Support Us Button Widget

Research institute unveils new tool to combat San Antonio’s urban heat island effect

The data analysis is used to determine overlap of hot areas and vulnerable populations.


This map of San Antonio illustrates the distribution of urban heat islands (red) near downtown. Southwest Research Institute has created a comprehensive data analysis tool to help the city identify urban heat islands and pursue viable mitigation methods for especially vulnerable populations.

Courtesy of SwRI

We know all too well the Alamo City heat can be scorching, dreadful, and down right miserable.

Enter a new collaboration between the city, Southwest Research Institute (SwRI), and UTSA. They’ve created a new data tool aiming to minimize the impact of urban heat island areas.

What’s an urban heat island?

Urban heat islands occur when higher temperatures in areas with more physical infrastructure — think asphalt, steel, and concrete — absorb heat during the day and release it back at night, leading to higher average temperatures.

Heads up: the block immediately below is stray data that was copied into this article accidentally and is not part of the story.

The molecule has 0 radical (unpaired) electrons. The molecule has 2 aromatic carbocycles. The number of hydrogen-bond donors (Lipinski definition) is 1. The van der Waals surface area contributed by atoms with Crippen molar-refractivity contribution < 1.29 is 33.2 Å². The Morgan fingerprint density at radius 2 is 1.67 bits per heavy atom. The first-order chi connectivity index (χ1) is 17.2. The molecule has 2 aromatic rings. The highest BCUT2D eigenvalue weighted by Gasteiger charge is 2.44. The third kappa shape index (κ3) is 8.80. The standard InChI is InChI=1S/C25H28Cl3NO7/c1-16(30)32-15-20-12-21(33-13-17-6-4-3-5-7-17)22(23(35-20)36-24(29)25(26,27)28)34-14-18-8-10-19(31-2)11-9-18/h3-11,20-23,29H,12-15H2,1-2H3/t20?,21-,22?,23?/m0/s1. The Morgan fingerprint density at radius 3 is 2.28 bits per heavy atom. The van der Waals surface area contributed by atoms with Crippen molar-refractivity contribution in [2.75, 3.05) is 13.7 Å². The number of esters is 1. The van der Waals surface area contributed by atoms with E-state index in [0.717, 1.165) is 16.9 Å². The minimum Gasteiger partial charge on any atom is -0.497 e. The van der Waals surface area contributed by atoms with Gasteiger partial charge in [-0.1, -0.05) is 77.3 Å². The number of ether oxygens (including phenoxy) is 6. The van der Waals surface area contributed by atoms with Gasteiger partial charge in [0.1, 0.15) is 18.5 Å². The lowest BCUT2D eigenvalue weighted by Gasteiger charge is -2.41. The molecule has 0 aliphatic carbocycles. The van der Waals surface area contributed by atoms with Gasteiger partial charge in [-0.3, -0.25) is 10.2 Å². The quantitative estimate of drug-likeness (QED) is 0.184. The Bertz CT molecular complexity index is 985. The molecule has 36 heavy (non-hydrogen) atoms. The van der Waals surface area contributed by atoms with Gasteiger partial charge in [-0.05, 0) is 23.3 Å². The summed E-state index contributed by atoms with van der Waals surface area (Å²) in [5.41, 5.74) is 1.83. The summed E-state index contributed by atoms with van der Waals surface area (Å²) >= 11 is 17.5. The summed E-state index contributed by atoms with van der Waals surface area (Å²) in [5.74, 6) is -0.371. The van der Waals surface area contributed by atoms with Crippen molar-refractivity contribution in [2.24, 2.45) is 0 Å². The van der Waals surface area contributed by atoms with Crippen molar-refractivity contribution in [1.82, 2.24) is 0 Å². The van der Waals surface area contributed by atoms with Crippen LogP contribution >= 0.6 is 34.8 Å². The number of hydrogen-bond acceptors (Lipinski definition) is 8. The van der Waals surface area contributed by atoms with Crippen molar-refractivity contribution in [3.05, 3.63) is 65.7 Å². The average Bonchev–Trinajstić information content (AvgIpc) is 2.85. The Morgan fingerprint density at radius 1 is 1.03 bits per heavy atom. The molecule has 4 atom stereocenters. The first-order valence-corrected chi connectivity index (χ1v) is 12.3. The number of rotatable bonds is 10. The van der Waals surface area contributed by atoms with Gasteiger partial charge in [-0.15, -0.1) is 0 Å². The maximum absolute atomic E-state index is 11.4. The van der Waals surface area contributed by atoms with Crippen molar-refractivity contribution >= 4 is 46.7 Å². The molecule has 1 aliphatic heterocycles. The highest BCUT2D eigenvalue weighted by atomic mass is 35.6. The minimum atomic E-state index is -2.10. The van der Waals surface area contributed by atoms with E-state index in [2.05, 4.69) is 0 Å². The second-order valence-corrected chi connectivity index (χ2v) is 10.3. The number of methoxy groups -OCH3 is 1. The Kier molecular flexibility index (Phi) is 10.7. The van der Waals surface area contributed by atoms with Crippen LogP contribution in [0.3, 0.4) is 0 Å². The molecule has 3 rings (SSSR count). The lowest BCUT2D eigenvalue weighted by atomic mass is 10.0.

Data-driven solutions

SwRI created a data tool that combines more than 230 data sets across various city departments + databases, allowing local leaders to analyze multiple scenarios at once.

Simple solutions like planting trees are the most effective way to combat the urban heat island effect. Another example is using the new tool to look at which bus stops have overlap with high temperatures.

Speaking from personal experience, the Alamo Ranch Shopping Center could use more trees. Being stuck in that hot Culebra traffic is a nightmare.

Even though the data tool is used to target the urban heat island effect, it can be applied to different aspects of our city as well. City leaders can use it to identify more sustainability-related issues as they work towards its SA Climate Ready initiative.

Stay cool in the meantime

While the city works on this new tool, don’t forget about the immediate access to San Antonio’s cooling centers and learn about the city’s active cool pavement plan.